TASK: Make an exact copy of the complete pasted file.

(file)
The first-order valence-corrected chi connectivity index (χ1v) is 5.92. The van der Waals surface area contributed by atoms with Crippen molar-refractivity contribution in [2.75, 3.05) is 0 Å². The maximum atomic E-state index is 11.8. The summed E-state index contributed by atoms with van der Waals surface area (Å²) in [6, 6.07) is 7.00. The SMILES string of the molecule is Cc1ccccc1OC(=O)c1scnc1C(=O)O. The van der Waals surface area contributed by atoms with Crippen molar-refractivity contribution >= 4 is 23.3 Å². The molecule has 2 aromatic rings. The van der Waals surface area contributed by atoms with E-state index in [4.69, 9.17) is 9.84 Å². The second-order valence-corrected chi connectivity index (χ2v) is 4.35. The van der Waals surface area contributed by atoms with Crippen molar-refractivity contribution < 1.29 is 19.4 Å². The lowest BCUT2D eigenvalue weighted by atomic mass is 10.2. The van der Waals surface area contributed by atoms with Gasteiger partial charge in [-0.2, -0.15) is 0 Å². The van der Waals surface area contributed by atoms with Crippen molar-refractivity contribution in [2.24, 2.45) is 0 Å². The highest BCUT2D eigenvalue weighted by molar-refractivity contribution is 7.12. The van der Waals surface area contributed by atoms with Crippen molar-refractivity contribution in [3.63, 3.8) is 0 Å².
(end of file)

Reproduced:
The first-order valence-corrected chi connectivity index (χ1v) is 5.92. The van der Waals surface area contributed by atoms with Crippen molar-refractivity contribution in [2.75, 3.05) is 0 Å². The maximum atomic E-state index is 11.8. The summed E-state index contributed by atoms with van der Waals surface area (Å²) in [6, 6.07) is 7.00. The SMILES string of the molecule is Cc1ccccc1OC(=O)c1scnc1C(=O)O. The van der Waals surface area contributed by atoms with Crippen molar-refractivity contribution >= 4 is 23.3 Å². The molecule has 2 aromatic rings. The van der Waals surface area contributed by atoms with E-state index in [4.69, 9.17) is 9.84 Å². The second-order valence-corrected chi connectivity index (χ2v) is 4.35. The van der Waals surface area contributed by atoms with Crippen molar-refractivity contribution < 1.29 is 19.4 Å². The lowest BCUT2D eigenvalue weighted by atomic mass is 10.2. The van der Waals surface area contributed by atoms with Gasteiger partial charge in [-0.2, -0.15) is 0 Å². The van der Waals surface area contributed by atoms with Crippen molar-refractivity contribution in [2.24, 2.45) is 0 Å². The highest BCUT2D eigenvalue weighted by molar-refractivity contribution is 7.12. The van der Waals surface area contributed by atoms with Crippen molar-refractivity contribution in [3.63, 3.8) is 0 Å².